Print media may be struggling, but newspaper-delivery people still exist. Ivete Lucas and Patrick Bresnan’s documentary short “Happiness is a Journey,”produced by The Guardian, follows one of those deliverymen — Austin resident Bear Lopez — over the course of Christmas Eve and Christmas Day as he completes his daily deliveries.
He has not taken a day off in 20 years.
Bresnan and Lucas, who co-directed “Happiness Is a Journey,” were guests on a recent episode of the Factual America podcast, which you can listen to above on YouTube, Spotify, Apple Podcasts, Google Podcasts, or right here:
“‘Happiness is a Journey’ involves the night before Christmas in a newspaper sorting warehouse, where the newspaper is combined with coupons. And, kind of, I guess you’d call them warehouse workers that leave the warehouse and go out into the city, take the newspaper, and they go out to different regions of the city and toss the newspapers at people’s houses and sidewalks and leave them at convenience stores. So, the film focuses on one man, Bear Lopez, who’s been doing this job for 20 years without a day off,” Bresnan said.
“Yeah, our office was in that warehouse. So, every morning we would come to work, having seen them pack the newspapers at night. And in the morning, we would see all the excess newspapers in these giant dumpsters. And you would just, you know, we’d walk up the steps, and I would look down on these dumpsters with thousands of New York Times and Wall Street Journals and Austin American Statesman, and you did feel like you were seeing the death of print media… I mean, we felt that every day.”
Lucas described the feeling of seeing a warehouse full of unused newspaper printing machinery felt “post-apocalyptic.”
“The warehouse used to be also where they printed and sorted the newspaper. And then they stopped doing that and they started doing it somewhere else, I think in San Antonio, actually. So then the paper would be shipped to that area. But then what happened was that there’s this huge area that’s sitting empty, and the machinery is still there. So, you walk around that and you feel like it’s a post-apocalyptic newspaper world,” she said.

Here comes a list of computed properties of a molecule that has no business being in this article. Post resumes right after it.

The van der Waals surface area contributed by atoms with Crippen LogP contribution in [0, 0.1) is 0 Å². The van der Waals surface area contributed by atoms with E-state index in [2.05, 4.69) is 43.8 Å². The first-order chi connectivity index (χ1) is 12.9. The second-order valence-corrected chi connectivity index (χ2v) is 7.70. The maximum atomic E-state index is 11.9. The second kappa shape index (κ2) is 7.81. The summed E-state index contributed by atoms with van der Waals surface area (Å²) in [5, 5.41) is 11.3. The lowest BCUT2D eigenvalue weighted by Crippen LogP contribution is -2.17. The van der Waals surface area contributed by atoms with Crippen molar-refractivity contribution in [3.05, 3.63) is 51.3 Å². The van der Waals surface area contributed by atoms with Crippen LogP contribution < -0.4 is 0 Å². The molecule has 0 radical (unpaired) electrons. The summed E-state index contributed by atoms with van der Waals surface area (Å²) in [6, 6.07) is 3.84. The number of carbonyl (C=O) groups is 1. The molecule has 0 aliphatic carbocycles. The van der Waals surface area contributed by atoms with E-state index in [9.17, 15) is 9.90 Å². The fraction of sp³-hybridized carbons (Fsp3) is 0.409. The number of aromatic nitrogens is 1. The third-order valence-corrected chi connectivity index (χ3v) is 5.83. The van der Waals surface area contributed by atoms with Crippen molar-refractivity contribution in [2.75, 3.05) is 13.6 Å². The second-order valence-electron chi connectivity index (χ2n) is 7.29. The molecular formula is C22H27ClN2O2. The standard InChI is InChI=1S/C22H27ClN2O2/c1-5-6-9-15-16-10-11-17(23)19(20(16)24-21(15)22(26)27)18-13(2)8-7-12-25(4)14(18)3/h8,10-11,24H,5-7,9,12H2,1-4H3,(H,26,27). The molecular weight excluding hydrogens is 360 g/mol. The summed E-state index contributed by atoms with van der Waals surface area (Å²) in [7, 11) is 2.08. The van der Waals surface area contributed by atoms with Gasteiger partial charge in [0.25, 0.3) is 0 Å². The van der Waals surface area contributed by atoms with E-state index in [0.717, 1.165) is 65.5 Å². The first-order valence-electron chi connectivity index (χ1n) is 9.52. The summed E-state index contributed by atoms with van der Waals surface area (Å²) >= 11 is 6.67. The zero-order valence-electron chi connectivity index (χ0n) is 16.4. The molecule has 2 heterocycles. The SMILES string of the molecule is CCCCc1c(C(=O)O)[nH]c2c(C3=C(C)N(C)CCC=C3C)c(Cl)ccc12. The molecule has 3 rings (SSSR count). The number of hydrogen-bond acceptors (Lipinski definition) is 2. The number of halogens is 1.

You can watch the 12-minute documentary ‘Happiness Is a Journey’ via The Guardian. Here are some time stamps from the Factual America interview with Lucas and Bresnan:
00:00 – The trailer for ‘Happiness is a Journey,’ and introducing Ivete Lucas and Patrick Bresnan.
03:23 – What the film is about.
06:53 – How Ivete and Patrick met Bear and chose him as the subject for their documentary.
08:52 – The benefits of filming a documentary with an iPhone.
11:08 – Why Ivete and Patrice presented the film with a split-screen.
13:25 – The relationship they formed with the Guardian and what it’s like working with them.
18:46 – What Roadside Attraction is all about.
24:43 – Why it’s fun to create shorts rather than feature documentaries.
30:03 – How they discovered Pahokee and why they decided to tell the community’s story.
33:40 – Patrick and Ivete’s attraction to the unseen parts of America.
36:37 – The immigrant perspective that Ivete brings to their films.
37:54 – Patrick’s background as a visual artist and why he left that scene.
42:39 – Their upcoming feature film Naked Gardens about a struggling nudist resort in Florida.
47:55 – The new films they’re shooting in Texas and Louisiana.
Factual America uses documentary filmmaking to examine the American experience as well as universal topics that affect all Americans. Guests include Academy Award, Emmy and Grammy-winning filmmakers and producers, their subjects, as well as experts on the American experience. We discuss true crime, music, burning social and political topics, history and arts with the creators of the latest and upcoming documentary films in theatres and on the most popular digital platforms. This podcast is produced by Alamo Pictures, a London- and Austin-based production company that makes documentaries about the US from a European perspective for international audiences.
Main Image: A still from Happiness Is a Journey courtesy of Factual America